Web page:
(I have never been so happy to see this wall in my life!)  It also marked that the end was near, but not before the a-frame cargo net and multi-rig that included an ascending bar and rings mixed with more rings and ropes.


The Hercules Hoist that was perched atop the action was an amazing view as well and of course, didn’t disappoint.  It wasn’t so heavy that it made me take flight but it was definitely enough to make me earn completing it!

Other noteworthy bonuses from the course that day were the water stations.  Most had a hydration pack on for the race but if you didn’t, rest assured you would have stayed hydrated adequately and one of them even provided Shotbloks.  It definitely made for a no-brainer decision to toss the pack for the Sprint the next day.

Overall, my first attendance at the Montana venue was a memorable one and I think everyone that attended can attest to the anticipation already building for next year.  For the ones that didn’t, it’s safe to say that we will all be recruiting newbies to get dragged into the awesome suckfest of this particular course!  Till next time Montana!  It’s been a slice.



(My crew and I looking naively optimistic and excited in the corral before the send off…9.5 weeks cannot come SOON enough for the next one!)

Microsoft Band 2 Review

Microsoft Band 2
3.3 / 5 Overall
{{ reviewsOverall }} / 5 Users (0 votes)
Battery Life
GPS Accuracy
Used it before? Leave a review

Your browser does not support images upload. Please choose a modern one

I came across the Microsoft Band 2 after news that my Nike+ Fuel Band SE was no longer being supported, and I said the same thing most people probably do when they hear about it; “Microsoft has a fitness device?!” I had tried the first iteration of the Microsoft Band, which was met with disappointing results. This was only shortly before I heard of the next iteration, which seemed to solve all previous concerns. I was eager to try it. I went out and bought it on November 7th, the day of release.

Also, you may not have heard that Microsoft released it’s first fitness wearable in October of 2014. More than likely you probably had no idea they released an updated version, just a few weeks ago, either. In the ever-expanding world of fitness wearables and smart watches, Microsoft isn’t exactly a name at the top of the list, but they’re changing minds with their newest entry into the market, the Microsoft Band 2.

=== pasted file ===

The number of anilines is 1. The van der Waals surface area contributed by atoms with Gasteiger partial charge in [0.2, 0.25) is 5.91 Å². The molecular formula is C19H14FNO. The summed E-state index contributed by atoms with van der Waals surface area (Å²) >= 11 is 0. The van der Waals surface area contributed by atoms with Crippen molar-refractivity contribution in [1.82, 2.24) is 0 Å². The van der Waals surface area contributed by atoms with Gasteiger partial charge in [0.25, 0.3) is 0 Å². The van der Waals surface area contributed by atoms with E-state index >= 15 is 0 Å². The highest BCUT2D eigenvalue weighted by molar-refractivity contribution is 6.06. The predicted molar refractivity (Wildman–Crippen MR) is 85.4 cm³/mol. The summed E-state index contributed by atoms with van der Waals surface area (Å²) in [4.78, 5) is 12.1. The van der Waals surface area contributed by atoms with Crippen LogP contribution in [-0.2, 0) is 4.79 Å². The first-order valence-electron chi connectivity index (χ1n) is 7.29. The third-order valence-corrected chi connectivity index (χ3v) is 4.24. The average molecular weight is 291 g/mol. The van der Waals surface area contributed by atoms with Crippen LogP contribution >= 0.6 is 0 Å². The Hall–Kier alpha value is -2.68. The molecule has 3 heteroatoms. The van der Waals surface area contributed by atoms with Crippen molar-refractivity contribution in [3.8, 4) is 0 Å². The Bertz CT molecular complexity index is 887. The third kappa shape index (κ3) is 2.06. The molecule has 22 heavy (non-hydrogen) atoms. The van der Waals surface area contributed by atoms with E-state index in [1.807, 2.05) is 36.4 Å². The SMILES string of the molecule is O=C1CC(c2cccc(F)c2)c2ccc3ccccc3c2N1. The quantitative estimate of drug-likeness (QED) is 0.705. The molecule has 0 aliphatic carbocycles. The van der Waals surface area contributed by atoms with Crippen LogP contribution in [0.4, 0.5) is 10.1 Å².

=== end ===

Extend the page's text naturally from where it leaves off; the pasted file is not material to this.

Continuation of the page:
The fitness wearable market has exploded in the last 18 to 24 months, but the common theme I have found is that a lot of devices are great at doing one thing well, but there is no device that does everything to my satisfaction. Each device I have tried, required me to compromise in one way or another. Garmin does GPS great, but lacks quality integration with your mobile device. The Apple Watch integrates perfectly with your iPhone, but can’t do GPS without being tethered to your phone. Pebble, FitBit, JawBone.. the list goes on and on, and as such, so does my hunt for the “perfect” fitness wearable.

Microsoft Band 2 Features

The Microsoft Band 2 is the most feature rich wearable I have come across however, taking advantage of all those feature, especially at one time, say during a 10K or Stadium Series Spartan Race, battery life can suffer mightily.

Battery Life – I got a little over 2 hours while tracking my Spartan Race time, distance, and GPS, but while wearing in a day to day scenario, I get two days of usage before charging is necessary. The charge time from 0%  to full comes in at only about 90 minutes, which makes it easy to fill up while I get ready for work in the morning.

Gorilla Glass – Now with the display of the Band intended to be worn on the inside of the wrist, my main concern was scratching the display. After a month of usage, with no real specific care to avoid banging it around while at the office, the display is still gleaming.

Heart Rate Monitor – The heart rate monitor tracks, in real time, your heart rate whether you’re in the middle of a run, or workout session, but it also tracks resting heart rate during the day as well. To add to that it even keeps track while you sleep, noting what your highs and lows were during each activity.

App Home Screen – Microsoft’s Health App is quite simple to use and navigate. So simple it almost seems like it should have more features built into it, but when you dive into each individual tile (all of which are able to be re-organized by the end user), you find great statistics and details just a touch or two away. For those who want even further detail, their web portal offers even more detail, including comparison amongst other users, friends or demographic based.

Microsoft Health iOS App Main Screen

Microsoft Health iOS App Main Screen

Sensors – For me, this is where the Microsoft Band 2 really excels. Again, there’s a bunch of fitness devices that focus on doing one or two of these really well, but I’ve been very impressed by the level of tech packed into this tiny shell. You’ve got a gyrometer, accelerometer, and barometer, to track movement. Galvanic skin response sensors, and UV sensors to measure perspiration and how quickly my pasty white self will need to reapply sun screen. Also, for the 1.7% of people out there that have a Microsoft Phone, there’s a James Bond style microphone built in, to sync with Cortana. I would love it if they extended this outside the Windows 10 type integration.